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Pagani Automobili’s story is fascinating. Among other renowned supercar manufacturers, such as Ferrari, Lamborghini, and Audi, Pagani stands out as the only independently-owned company in the industry. With the marque’s control still vested in the original owner, it’s not surprising that the company has defied some industry trends, including electrification. 

While most upcoming models from top brands like Ferrari, Tesla, Rimac, and Lotus have been hybrid or electric hypercars and supercars, the 2023 Utopia won’t. In an era when battery technology has significantly advanced, why won’t Pagani consider going electric?

What do we know about the 2023 Pagani Utopia?

The Pagani logo against a black background.
Pagani logo | Getty Images

As highlighted on Hot Cars, the Pagani Automobile Company has grown relatively fast, considering it was only established in 1992 by Horacio Pagani, an Argentine-Italian automotive engineer who previously worked at Renault, Ferrari, and Lamborghini. Even so, the company has managed to roll out over 400 supercar models since its founding, including over 17 versions and variations, all reviewed on Top Gear. So, what will Pagani’s third chapter, the Utopia (codenamed C10), bring?

First, the Utopia packs a 6.0-liter twin-turbo V12 engine that cranks out 864 hp and an impressive 1,100 NM of torque. It also comes with active aerodynamics combined with electronically-powered shock absorbers to enhance handling and stability while maximizing the car’s dynamic behavior on and off-road. Pagani used a carbon monocoque for strength and stiffness and adorned it with a comprehensive suite of composite materials, including Carbo-Titanium, Carbo-Triax, and A-class carbon fiber. 

Most exterior elements are reminiscent of car designs from the 50s, such as the streamlined headlights and other fittings borrowed from speedboats. The Pagani Utopia also boasts 21-inch front and 22-inch rear forged wheels, each with a turbine-shaped extractor that draws hot air from the brakes while streamlining airflow underneath the car. Pagani fitted Pirelli tires on the wheels for maximum wheel-tire performance to transfer the prodigious torque to the ground efficiently.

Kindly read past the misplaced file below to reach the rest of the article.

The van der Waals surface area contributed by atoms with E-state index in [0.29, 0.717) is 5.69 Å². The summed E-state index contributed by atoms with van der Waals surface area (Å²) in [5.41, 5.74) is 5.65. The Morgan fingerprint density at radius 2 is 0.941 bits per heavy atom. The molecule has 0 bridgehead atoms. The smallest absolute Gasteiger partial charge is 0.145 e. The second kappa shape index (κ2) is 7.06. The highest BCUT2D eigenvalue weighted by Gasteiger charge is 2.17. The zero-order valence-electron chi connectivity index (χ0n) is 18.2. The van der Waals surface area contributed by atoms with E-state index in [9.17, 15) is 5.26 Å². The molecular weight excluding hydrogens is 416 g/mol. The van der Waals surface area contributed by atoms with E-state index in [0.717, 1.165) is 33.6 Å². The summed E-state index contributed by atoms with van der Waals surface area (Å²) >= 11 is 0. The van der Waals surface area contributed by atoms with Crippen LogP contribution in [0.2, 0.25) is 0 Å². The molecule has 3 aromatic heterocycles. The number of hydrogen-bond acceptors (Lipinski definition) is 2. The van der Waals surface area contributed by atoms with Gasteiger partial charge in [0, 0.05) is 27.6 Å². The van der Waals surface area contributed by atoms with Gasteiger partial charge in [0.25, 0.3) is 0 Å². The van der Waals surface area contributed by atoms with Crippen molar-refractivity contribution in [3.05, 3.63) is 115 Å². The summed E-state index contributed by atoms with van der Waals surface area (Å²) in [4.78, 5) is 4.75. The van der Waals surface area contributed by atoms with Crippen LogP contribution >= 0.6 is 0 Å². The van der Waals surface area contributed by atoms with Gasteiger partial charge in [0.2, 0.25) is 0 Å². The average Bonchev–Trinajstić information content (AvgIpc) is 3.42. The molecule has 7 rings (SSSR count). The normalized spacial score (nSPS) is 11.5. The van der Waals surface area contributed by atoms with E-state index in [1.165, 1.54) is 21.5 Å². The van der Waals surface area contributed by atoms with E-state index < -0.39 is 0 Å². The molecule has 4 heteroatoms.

The Utopia is a gem from Pagani, considering its rarity—only 99 units of this limited-edition hypercar will be produced and be the most recent proof of Pagani’s mechanical mastery. Car and Driver indicated that the supercar is expected to make its market debut with an MSRP of $2.19 million. 

Why did Pagani avoid electrification with the 2023 Utopia?

After creating exceptionally fast and beautiful hypercars, Horacio Pagani had his own ideas for the C10 project. Still, he went to his closest clients, Pagani aficionados, to tell him what they were missing and would want to have in the Utopia. Three words stuck out: lightness, simplicity, and the pleasure of driving. 

Therefore, the C10 project defied the electrification trend. No heavy batteries, dual-clutch transmission, or hybrid power; instead, the automaker went for a beautiful petrol-powered V12, mated with a pure 7-speed manual or auto transmission – all that to appease customers who want a car that responds to their every action and works with them to provide a ‘classic’ driving experience, technologically enhanced in many ways. 

Horacio’s previous plan was to power the Utopia using a 1,000-hp hybrid V8 instead of the V12. However, that would mean integrating an AWD since the system connects the electric motors to the front wheels. After running several lap test simulations, Pagani discovered that: although the hybrid V8 was more powerful, the car was slower because of weight, which goes against Pagani’s mantra of producing featherweight cars. 

However, in an interview with Top Gear, Pagani explained, “Although we’ll continue investing in technologies for electrification, our company’s primary goal is to produce cars that are more fun and enjoyable to drive while remaining true to the raw insanity that Lamborghini and Ferrari used to have before falling trap to the corporate bigwigs. 

Pagani Utopia’s electric and hybrid equivalents and their performance

Most top supercar producers have electric and hybrid cars with more power. For instance, the Ferrari SF90 Stradale, Lamborghini Countach, and McLaren Artura are all hybrid supercars. The Ferrari SF90 comes with a 4.0-liter Biturbo V8 and a hybrid powertrain, delivering 986 hp, while the Lambo Countach’s 6.5-liter V12 produces 172 less hp with 814 bp.

Although featherweight and features a 3.0-liter twin-turbo V6 (mated with an 8-speed transmission), the McLaren Artura is the slowest among the three hybrids, cranking 671 hp that accelerates the car from 0 to 60 mph in 3.0 seconds. Still, Pagani’s focus on producing fast and lightweight cars with combustible V12 engines place it at par with its competitors; even Lewis Hamilton was caught cheating on his EVs with a Pagani Zonda 760 LH. 

On the EV end, we have Lotus Evija, Tesla Roadster, and Rimac Nevera. The Evija is perhaps the most exciting EV, borrowing a leaf from Rivian R1T’s engineering playbook. With its electric motors, the Evija produces a monstrous 2,000 hp and accelerates from 0 to 186 mph in 9.1 seconds. Although the Tesla Roadster may not achieve the shock of numbers by Rimac Nevera, which has set a top speed of 258 mph, the Roadster still impresses, especially its 8.8-second quarter mile time with a top steep of 250 mph. 


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